There is an energy crunch in Europe right now and experts are warning that a harsh winter could lead to severe energy shortages with huge economic implications.
What does Europe’s energy crisis have in common with the Lone Star State?
Matt Smith is lead oil analyst for the Americas at Kpler, a data and analytics company. He told Texas Standard that high prices of liquefied natural gas – LNG – in Europe and Asia and droughts in South America are making Texas and U.S. LNG a coveted commodity. LNG prices in the U.S. are currently $5 per MMBtu, while in other parts of the world its above $20 per MMBtu.
Listen to the interview above or read the transcript below to learn more about high electric bills in Europe and why they matter to Texans.
This transcript has been edited lightly for clarity
Texas Standard: What is going on here?
Matt Smith: First of all, just with natural gas prices, they are spiking, not just in Europe and in Asia. Natural gas prices in the U.S. are on the rise, but it’s a different story. So, U.S. prices are over $5.00 per MMBtu – that’s the highest they’ve been since early 2014 when the U.S. was going through the famous “polar vortex” with record low temperatures. But while U.S. prices have essentially climbed three points, that’s nothing compared to what we’re seeing in Europe and Asia, where prices in the mid $20s for Europe and the high $20s for Asia. The reason for this has been a bit of a perfect storm: storage was depleted last winter when it was cold and has never really been replenished. And producers have gone through maintenance at the same time as well, which was postponed due to COVID lockdowns last year. This all comes back to the U.S. because about 75 to 80% of U.S. LNG exports head to either Europe or Asia.
When you say LNG, you’re talking about liquefied natural gas?
Yes, exactly. It is essentially frozen to the point where it gets turned into a liquid and then is put unto ships and then transported across the world.
And Texas is a major exporter too.
Exactly. And given that disparity between $5 and $25, these regions will be pulling in as much U.S. LNG as [they] can. So, we can expect exports from the U.S. to be going full tilt from here on out, which is ultimately, you know, probably not ideal for domestic U.S. electricity prices.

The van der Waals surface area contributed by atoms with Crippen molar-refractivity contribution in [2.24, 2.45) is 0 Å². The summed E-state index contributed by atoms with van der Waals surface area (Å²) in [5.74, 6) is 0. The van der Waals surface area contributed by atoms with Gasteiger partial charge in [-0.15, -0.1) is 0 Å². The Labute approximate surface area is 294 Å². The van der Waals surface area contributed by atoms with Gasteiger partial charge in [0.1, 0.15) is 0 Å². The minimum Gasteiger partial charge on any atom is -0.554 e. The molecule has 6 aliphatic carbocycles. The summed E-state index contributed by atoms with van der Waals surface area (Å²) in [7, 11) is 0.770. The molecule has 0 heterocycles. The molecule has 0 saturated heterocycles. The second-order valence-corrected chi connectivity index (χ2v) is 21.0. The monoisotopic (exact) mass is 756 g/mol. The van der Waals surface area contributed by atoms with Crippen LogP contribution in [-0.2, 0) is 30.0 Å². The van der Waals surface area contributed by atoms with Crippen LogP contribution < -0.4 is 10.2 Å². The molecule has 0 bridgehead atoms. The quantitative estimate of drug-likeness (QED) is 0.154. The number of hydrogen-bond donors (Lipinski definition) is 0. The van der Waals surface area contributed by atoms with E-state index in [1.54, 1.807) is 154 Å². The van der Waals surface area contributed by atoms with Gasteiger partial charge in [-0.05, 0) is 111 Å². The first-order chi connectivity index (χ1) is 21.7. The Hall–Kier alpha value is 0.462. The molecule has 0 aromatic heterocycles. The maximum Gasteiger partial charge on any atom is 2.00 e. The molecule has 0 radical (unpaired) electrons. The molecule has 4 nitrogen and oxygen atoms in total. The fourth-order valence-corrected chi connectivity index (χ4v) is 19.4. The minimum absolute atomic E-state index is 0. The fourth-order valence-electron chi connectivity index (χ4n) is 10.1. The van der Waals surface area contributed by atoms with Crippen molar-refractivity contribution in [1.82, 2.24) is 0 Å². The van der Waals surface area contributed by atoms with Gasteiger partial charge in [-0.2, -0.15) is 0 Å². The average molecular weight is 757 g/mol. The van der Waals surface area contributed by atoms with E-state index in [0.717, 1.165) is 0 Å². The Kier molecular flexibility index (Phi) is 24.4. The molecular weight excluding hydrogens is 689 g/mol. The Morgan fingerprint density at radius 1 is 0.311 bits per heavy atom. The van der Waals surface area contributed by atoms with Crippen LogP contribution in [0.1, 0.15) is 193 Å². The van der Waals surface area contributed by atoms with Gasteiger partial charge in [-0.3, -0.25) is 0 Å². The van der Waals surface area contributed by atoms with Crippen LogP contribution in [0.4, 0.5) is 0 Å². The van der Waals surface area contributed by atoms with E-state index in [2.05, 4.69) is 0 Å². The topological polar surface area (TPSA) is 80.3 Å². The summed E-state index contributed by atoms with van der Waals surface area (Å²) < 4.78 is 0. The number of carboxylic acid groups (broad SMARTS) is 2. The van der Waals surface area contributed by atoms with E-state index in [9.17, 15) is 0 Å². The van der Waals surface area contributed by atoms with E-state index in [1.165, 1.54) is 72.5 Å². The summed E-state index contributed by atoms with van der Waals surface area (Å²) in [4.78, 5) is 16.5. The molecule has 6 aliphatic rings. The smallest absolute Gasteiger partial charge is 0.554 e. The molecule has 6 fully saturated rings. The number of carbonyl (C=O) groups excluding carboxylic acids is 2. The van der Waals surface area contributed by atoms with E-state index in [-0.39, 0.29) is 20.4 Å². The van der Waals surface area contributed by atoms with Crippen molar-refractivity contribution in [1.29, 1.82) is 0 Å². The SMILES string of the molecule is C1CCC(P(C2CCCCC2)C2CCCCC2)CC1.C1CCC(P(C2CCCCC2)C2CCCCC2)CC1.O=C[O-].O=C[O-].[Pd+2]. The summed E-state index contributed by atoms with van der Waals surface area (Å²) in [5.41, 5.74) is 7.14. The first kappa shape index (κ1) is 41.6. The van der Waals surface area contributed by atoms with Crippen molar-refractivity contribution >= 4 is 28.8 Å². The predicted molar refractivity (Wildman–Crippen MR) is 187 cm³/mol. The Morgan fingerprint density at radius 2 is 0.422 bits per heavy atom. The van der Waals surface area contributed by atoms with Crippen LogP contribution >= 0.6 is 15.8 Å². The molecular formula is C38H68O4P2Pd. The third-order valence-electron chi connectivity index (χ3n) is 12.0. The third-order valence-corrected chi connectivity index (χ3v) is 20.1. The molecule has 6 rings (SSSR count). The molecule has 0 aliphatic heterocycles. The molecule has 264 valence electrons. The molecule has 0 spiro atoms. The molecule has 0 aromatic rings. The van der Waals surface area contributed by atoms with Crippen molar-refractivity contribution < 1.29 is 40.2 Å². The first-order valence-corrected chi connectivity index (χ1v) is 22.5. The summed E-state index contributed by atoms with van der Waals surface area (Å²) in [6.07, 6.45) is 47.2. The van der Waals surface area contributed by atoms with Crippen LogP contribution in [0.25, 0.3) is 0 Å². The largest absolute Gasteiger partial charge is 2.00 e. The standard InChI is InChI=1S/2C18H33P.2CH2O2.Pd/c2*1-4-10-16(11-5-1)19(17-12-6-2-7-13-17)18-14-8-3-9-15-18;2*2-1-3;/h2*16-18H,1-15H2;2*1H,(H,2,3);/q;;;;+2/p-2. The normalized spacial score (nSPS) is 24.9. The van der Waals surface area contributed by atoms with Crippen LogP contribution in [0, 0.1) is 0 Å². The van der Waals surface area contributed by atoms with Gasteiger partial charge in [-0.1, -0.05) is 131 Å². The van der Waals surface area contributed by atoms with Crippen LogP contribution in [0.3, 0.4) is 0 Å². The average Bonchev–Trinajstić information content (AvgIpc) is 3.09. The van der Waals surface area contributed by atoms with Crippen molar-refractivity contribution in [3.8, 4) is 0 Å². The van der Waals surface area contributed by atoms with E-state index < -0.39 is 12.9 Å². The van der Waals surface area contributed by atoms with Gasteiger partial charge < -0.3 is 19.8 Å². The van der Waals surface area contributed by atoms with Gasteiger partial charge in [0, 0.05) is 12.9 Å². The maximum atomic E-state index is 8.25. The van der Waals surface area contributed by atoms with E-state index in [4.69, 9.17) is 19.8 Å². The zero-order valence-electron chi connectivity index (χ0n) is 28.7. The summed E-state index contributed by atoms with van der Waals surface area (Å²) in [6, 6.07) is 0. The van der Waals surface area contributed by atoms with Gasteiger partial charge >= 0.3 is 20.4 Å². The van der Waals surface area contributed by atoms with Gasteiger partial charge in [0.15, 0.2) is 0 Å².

You said “postponed infrastructure upgrades.” I think we’ve had something similar here in Texas when it came to our electric grid. Are there any other connections with what’s happening in Europe and what we’ve experienced here in Texas?
They’re going through gas shortage issues, and that’s not necessarily something that we had in the U.S., but it was a concern earlier this year. There was a lack of truck drivers to take fuel to the stations. And there was a concern that as we got into summer driving season, you’d see the pumps run dry. And that’s exactly the situation that’s happening right now in the U.K. because of Brexit, because E.U. nationals have left the [U.K.] leaving a dearth of truck drivers to be able to take this gas from the terminals to the gas stations. And then, just as we see in the U.S., this shortage is really being driven by panic buying.
You mentioned that Europe gets a lot of its LNG from the United States. And we need that stuff, too, especially in the winter. Are we looking at a possible crunch? Maybe a price spike as Europe’s trying to get so much of that LNG and we have needs stateside?
You can already see it reflected in prices here, which [more than] doubled since where we were in March . And if you’re going to have this demand coming from Europe and Asia as we head into winter, then that’s likely to push prices higher in the U.S. because they’re essentially pulling as much LNG, as much natural gas out of the U.S., as it possibly can because the price is so cheap here.[And], it’s not just Europe and Asia. You’ve got Brazil at the moment, which is going through a severe drought and they’re looking to the U.S. as well. 75% of their power comes from hydropower. And because of this drought, they’re pulling in record LNG imports as well. And so, everyone around the world is really after U.S. natural gas right now.